He argued that Iraq had failed to demonstrate to the weapons inspectors and to other countries that it had any intention of disarming. Saddam, said Mr Bush, had treated his final chance with contempt. Yet none of this amounts to a serious reason for unleashing the dogs of war.

All this explains why the American public is getting restive and even in the tame congress voices are beginning to be raised expressing grave doubts about the wisdom of the whole enterprise. Some of the US ruling class are becoming aware of the risks as the day of invasion draws closer. This applies particularly to the Democrats. Senator Edward Kennedy said he would seek another vote in Congress before American troops went into action, while Senator John Kerry, one of the Democratic candidates for next year's presidential election, accused Mr Bush of "blustering unilateralism". This "opposition" however, will not mean that the Democrats will wage any serious campaign against the war. They represent the same interests as the Republicans. Senator Joseph Lieberman, another contender for the Democratic nomination, said the president had begun to make an effective case "in a way he hasn't done before".

Even The Economist, which has all along adopted a hawkish stand on Iraq, is now sounding a worried note of caution: "In two years, Mr Bush said, America had gone from a sense of invulnerability to an awareness of great peril, and from bitter division in small matters to calm unity in great causes. That unity might not yet be as strong as Mr Bush would like." Of course that doesn't mean its editors are calling on Bush to step back. It is merely advising him that he must do a little more to present a more convincing case.

As a result of the growing opposition inside the US George W had to adopt a cautious tone in his speech. He stopped short of declaring war. And he made it clear that he will continue to try to get United Nations backing for any military action against Iraq. This sudden concern with the opinions of the UN is not in itself proof of any change of heart in the White House. But Bush has now got it into his thick skull that in order to overcome the resistance to war at home and abroad he will have to pull a rabbit out of his Texan Stetson hat sooner rather than later.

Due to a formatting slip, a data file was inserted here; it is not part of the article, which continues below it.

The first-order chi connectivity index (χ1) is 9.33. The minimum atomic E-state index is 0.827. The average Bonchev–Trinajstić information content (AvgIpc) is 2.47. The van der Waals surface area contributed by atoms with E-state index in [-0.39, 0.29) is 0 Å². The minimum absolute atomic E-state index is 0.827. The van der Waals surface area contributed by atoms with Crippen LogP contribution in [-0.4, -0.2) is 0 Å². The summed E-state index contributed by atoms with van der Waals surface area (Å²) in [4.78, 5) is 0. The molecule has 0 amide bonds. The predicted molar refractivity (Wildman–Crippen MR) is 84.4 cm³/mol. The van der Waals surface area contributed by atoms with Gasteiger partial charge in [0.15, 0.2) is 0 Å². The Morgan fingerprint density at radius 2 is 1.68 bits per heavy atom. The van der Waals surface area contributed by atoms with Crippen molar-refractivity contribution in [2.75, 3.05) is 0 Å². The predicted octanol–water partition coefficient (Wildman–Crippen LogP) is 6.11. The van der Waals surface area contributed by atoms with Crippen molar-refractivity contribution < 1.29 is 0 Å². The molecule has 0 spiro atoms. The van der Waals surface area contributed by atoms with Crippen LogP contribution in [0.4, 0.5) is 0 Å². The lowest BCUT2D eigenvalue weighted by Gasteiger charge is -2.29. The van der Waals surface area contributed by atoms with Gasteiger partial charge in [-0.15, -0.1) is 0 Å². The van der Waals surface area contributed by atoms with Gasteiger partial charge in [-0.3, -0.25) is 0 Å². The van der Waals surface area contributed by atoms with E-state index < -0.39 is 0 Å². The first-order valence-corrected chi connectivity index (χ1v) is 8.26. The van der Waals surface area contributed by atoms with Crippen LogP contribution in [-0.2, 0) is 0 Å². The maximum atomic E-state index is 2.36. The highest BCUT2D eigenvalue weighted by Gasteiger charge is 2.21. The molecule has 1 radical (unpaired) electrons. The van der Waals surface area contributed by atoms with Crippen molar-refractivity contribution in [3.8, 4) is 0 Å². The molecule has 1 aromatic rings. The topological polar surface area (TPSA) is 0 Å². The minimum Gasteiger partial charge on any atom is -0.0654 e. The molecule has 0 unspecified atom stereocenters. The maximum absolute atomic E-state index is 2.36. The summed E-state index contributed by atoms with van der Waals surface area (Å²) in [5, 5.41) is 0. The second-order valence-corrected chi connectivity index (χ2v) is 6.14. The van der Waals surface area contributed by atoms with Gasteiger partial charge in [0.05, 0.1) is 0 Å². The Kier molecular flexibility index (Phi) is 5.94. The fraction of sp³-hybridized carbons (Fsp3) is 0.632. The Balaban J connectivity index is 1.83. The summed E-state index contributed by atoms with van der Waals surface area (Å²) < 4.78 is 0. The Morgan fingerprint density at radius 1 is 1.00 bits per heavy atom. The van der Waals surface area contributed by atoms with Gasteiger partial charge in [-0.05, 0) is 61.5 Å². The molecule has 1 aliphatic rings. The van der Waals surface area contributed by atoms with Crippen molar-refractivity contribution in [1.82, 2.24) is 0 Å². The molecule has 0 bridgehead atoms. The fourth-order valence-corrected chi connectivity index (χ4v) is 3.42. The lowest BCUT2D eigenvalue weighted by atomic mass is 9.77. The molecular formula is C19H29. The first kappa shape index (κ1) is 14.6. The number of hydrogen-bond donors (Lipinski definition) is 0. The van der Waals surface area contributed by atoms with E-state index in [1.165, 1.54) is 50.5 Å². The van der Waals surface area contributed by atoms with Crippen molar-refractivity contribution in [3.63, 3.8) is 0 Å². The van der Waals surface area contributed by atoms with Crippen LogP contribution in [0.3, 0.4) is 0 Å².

In order to muster public opinion in support of Bush's domestic and foreign policies some theatrical coup is needed. We can expect something of the sort pretty soon. He therefore announced that Colin Powell, the secretary of state, will present intelligence evidence that "demonstrates" Iraq's links with terrorists and its continuing efforts to develop the notorious weapons of mass destruction to the UN Security Council on February 5th. What this amounts to is that they will fabricate whatever "evidence" they need. No one will be able to prove or disprove it. The world will just have to accept the word of Bush.

In spite of his manoeuvrings, Mr Bush left his audience in no doubt of his determination to act - with or without allies. The massive movement of troops and equipment to the Gulf has long ago reached the point of no return. Having gone so far, Bush cannot turn back now even if he wanted to do so.